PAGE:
Online Encyclopedia

WHEAT (Triticum)

Online Encyclopedia
Originally appearing in Volume V28, Page 577 of the 1911 Encyclopedia Britannica.
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WHEAT (Triticum), the most important and the most generally diffused of cereal grasses. It is an annual plant, with hollow, erect, knotted stems, and pro- duces, in addition to the direct developments from the seed-ling plant, secondary roots and secondary shoots. (tillers) from the base. Its leaves have each a long sheath encircling the stem, and at the junction of the blade or " flag " with the sheath a small whitish out-growth or " ligula." The in-florescence or ear consists of a central stalk bent zigzag, forming a series of notches (see fig. 1), and bearing a number of flattened spikelets, one of which grows cut of each notch and has its inner or upper face pressed up against it. At the base of each spikelet are two empty boat-shaped glumes or "chaff-scales," one to the right, the other to the left, and then a series of flowers, 2 to 8 in number, closely crowded to- E. gether; the uppermost are abortive or sterile, indeed, in some varieties only one or two of the flowers are fertile. Each flower consists of an outer or lower glume, called the flowering glume, of the same shape as the empty glume and terminating in a long, or it may be in a short, awn or " beard." On the other side of the flower and at a slightly higher level is the " palea," of thinner texture than the other glumes, with infolded margins and with two ribs or veins. These several glumes are closely applied one to the other so as to conceal and protect the ovary, n ~ r A, Spikelet magnified. B, Glumes, from side. C, Glumes, from back. D, Flowering glume or lower palea. E, Palea. F, Lodicuies at base of j, the ovary, surmounted by styles. G and H, Seed from front and back respectively. I, Rachis, or central stalk of ear, spikelets removed. and they only separate for a short time when flowering takes place; after fertilization they close again. Within the pale are two minute, ovate, pointed, white membranous scales called " lodicules." These contain three stamens with thread-like filaments and oblong, two-lobed anthers. The stamens are placed round the base of the ovary, which is rounded or oblong, much smaller than the glumes, covered with down, and sur- mounted by two short styles, extending into feathery brush-like stigmas. The ripe fruit or grain, sometimes called the " berry," the matured state of the ovary and its contents, is oblong or ovoid, with a longitudinal furrow on one side. The ovary adheres firmly to the seed in the interior, so that on examining a longi- tudinal section of the grain by the microscope the outer layer is seen to consist of epidermal cells, of which the uppermost are prolonged into short hairs to cover the apex of the grain. Two or three layers of cells inside the epidermis constitute the tissue of the ovary, and overlie somewhat similar layers which form the coats of the seed. Within these is the albumen or endo- sperm, constituting the flowery part of the seed. The outermost layer of the endosperm consists of square cells larger and more regular in form than those on each side; these contain aleuron grains— small particles of gluten or nitrogenous matter. The remaining central mass of the seed is com- posed of numerous cells of irregular form and size containing many starch grains as well as gluten granules. The several layers of cells above re- ferred to become more Polish wheat, with seed. III. Spelt able one from another, -vheat. All much reduced. forming the substance known as " bran." At the lower end of the albumen, and placed obliquely, is the minute embryo-plant, which derives its nourishment in the first instance from the albumen; this is destined to form the future plant. The wheat plant is nowhere found in a wild condition. Some of the species of the genus Aegilops (now generally referred to Origin and Trilicum by Bentham and Hooker and by Haeckel) species. may possibly have been the sources of our cultivated forms, as they cross freely with wheats. Haeckel considers that there are three species. (1) Triticum monococcum, which undoubtedly grows wild in Greece and Mesopotamia, is cultivated in Spain and elsewhere, and was also cultivated by the aboriginal Swiss lake-dwellers, as well as at Hissarlik, as is shown by the grain' found in those localities. (2) T. salivum is the ordinary cultivated wheat, of which Haeckel recognizes three principal races, spelta, dicoccum and tenax. Spelt wheats (see fig. 2) were cultivated by the aboriginal Swiss, by the ancient Egyptians, and throughout the Roman empire. The variety dicoccum was also cultivated in prehistoric times, and is still grown in Southern Europe as a summer wheat and one suitable for starch-making. The variety tenax includes four sub-races, vulgare (common wheat), compactum, turgidum and durum (see below). (3) The third species, T. polonicum, or Polish wheat, is a very distinct-looking form, with long leafy glumes; its origin is not known. As these varieties intercross with each ' See drawings made to scale by Mr Worthington Smith in the Gardener's Chronicle (25th December 1886).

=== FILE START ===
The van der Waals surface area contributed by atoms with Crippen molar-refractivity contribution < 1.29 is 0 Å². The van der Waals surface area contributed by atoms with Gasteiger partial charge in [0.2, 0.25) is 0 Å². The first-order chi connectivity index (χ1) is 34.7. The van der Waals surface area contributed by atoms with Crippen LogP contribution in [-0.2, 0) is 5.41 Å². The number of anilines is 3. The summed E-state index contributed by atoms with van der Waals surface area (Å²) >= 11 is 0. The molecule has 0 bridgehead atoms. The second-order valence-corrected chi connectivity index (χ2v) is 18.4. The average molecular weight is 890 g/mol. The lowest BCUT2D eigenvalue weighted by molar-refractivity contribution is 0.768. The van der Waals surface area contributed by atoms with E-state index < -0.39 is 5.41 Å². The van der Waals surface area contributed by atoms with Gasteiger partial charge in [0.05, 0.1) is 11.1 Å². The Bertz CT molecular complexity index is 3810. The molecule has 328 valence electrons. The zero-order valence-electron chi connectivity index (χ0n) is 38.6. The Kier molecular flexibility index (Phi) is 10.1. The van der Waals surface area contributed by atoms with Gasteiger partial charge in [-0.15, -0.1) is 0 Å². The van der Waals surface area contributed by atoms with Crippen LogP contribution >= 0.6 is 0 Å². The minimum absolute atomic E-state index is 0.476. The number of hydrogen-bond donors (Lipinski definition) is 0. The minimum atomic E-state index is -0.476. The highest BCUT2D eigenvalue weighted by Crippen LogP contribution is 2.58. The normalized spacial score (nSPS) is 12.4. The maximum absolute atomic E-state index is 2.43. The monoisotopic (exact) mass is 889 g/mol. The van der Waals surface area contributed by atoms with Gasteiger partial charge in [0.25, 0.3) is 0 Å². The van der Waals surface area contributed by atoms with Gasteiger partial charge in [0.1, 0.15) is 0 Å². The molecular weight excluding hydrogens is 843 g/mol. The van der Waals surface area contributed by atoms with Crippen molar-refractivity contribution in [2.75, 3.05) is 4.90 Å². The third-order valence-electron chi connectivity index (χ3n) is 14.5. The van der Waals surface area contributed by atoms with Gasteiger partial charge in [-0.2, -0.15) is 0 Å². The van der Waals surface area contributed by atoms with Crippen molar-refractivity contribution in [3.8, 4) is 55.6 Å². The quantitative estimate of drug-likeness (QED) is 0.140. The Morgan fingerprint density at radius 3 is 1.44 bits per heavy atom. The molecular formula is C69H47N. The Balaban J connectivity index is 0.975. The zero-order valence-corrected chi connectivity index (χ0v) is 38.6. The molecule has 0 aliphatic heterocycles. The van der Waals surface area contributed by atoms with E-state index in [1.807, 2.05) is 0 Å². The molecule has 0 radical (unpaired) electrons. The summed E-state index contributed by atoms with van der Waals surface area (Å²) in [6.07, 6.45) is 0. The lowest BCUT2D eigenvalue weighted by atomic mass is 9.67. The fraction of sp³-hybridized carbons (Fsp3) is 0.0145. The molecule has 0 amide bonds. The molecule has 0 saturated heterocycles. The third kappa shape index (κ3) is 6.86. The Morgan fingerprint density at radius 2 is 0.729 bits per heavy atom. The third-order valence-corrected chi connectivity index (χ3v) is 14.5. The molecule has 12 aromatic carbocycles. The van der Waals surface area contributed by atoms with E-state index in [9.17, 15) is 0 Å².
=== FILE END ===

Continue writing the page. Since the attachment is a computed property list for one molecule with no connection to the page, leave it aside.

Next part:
End of Article: WHEAT (Triticum)
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